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The report is from the Competitive Enterprise Institute. It comes with March Madness — the annual men’s college basketball tournament — just around the corner. Americans will wager billions of dollars via office pools and illegally at offshore sportsbooks. Some betting will also occur in the only US state where single-game wagering is legal: Nevada.
You can view the full report here.
The CEI makes the case that Congress should act to change the Professional and Amateur Sports Protection Act — PASPA — empower states to determine their own gambling rules and laws.
Sports betting is legal only in a few states. There is Nevada sports betting, and limited forms of sports wagering take place in three other states. (That doesn’t count daily fantasy sports, which takes place in roughly 80 percent of states.)
Despite that prohibition on sports betting, the CEI estimates that Americans bet about $9 billion on March Madness in 2016. The American Gaming Association has put estimates of total annual sports betting handle in the US north of $100 billion, most of it illegal.
The report explains that PASPA doesn’t deter people from betting on sporting events, nor does it safeguard the integrity of games. Quite the opposition, the report states “the ban deprives states of billions in potential tax revenue and forces consumers into the black market where they have no protection from crime.”
While the design of PASPA was to help protect integrity of sports betting, it actually has the opposite effect, the CEI report posits.
The CEI advances the argument that state should decide what they do about all forms of gambling, sports betting included:
Worse, gambling prohibitions that bar states from legalizing, and adults from voluntarily engaging in, certain wagering activities undermine state sovereignty—and thereby the Constitution’s allocation of powers between the states and the federal government—and exacerbate any social ills that might arise from gambling by driving the activity underground.
The states’ rights argument might fly in Congress. But the CEI also makes a more broad-based libertarian argument. That likely won’t hold up in the current Republican-controlled Congress:
Rather than seek to enforce a futile and counterproductive ban based on some subjective moral qualms that are far from universal, it is long past time that government policy recognize that gambling—whether it be buying a lottery ticket, betting on the big game, or playing poker online—is a legitimate means of recreation.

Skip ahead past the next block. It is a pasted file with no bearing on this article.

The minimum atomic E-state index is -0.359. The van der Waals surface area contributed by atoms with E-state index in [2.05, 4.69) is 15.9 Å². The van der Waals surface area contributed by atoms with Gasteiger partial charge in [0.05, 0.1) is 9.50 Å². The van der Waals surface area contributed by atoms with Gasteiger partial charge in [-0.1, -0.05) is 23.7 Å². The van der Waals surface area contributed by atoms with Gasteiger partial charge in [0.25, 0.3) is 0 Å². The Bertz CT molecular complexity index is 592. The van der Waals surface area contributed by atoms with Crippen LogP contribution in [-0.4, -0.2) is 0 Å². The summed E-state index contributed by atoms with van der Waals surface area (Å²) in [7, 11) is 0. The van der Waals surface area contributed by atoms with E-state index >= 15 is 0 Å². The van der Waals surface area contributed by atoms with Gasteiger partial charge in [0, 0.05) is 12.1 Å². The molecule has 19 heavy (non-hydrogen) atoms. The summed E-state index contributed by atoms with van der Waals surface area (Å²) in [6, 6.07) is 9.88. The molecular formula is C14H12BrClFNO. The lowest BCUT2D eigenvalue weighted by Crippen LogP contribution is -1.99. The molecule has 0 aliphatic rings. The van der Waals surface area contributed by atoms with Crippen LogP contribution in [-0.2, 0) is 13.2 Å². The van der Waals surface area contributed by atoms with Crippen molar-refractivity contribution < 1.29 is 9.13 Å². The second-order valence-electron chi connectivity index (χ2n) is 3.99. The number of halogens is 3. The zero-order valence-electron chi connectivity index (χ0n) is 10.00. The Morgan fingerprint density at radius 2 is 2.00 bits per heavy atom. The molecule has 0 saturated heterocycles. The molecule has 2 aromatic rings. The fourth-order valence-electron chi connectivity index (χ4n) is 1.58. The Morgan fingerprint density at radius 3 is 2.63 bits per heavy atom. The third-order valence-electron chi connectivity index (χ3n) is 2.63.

One of the arguments advanced by some — most notably the NFL — is that the presence of legal sports betting would lead to increasing concerns about the integrity. CEI dismisses this argument, saying legalization and regulation would actually help integrity.
That’s an idea in line with the NBA and Commissioner Adam Silver. From the report
By criminalizing sports betting, PASPA actually increases the risks of match-fixing and corruption. Unlike the betting market in Europe and much of the world where sports betting is legal, bookies are incentivized to share with authorities odd betting patterns that might signal corruption.
This is not the case in the U.S., where this information remains remain inaccessible to and unexamined by sports authorities.
CEI also says that regulated markets address problem gambling more easily than black markets. In the latter, operators have no incentive to help people who are wagering too much:
The tools to address problem gambling and spot suspicious betting activity exist as countries with legal gambling have demonstrate. But, without a legal market where operators are incentivized to work with authorities and protect vulnerable consumers, there is little opportunity to employ them.
Another reason to legalize sports betting, the CEI argues? The US is missing out on revenue:
If this economic activity were brought into the daylight, it would mean millions of dollars for cash-strapped states. In New Jersey, for example, illegal sports makers prosecuted in the late 1990s had an annual volume of around $200 million.
Global gaming research firm GamblingCompliance projects that a fully developed legal American market—where bets are placed at casinos, online, and at retail bookmaking shops—would produce $12.4 billion in annual revenue, five times bigger than the U.K.’s sports betting market and 11 times bigger than Italy’s.
There appears to be more momentum than ever to rethink the federal ban on sports betting:
Regardless, the CEI report is more weight on the scale, bolstering the arguments of proponents of legal US sports betting.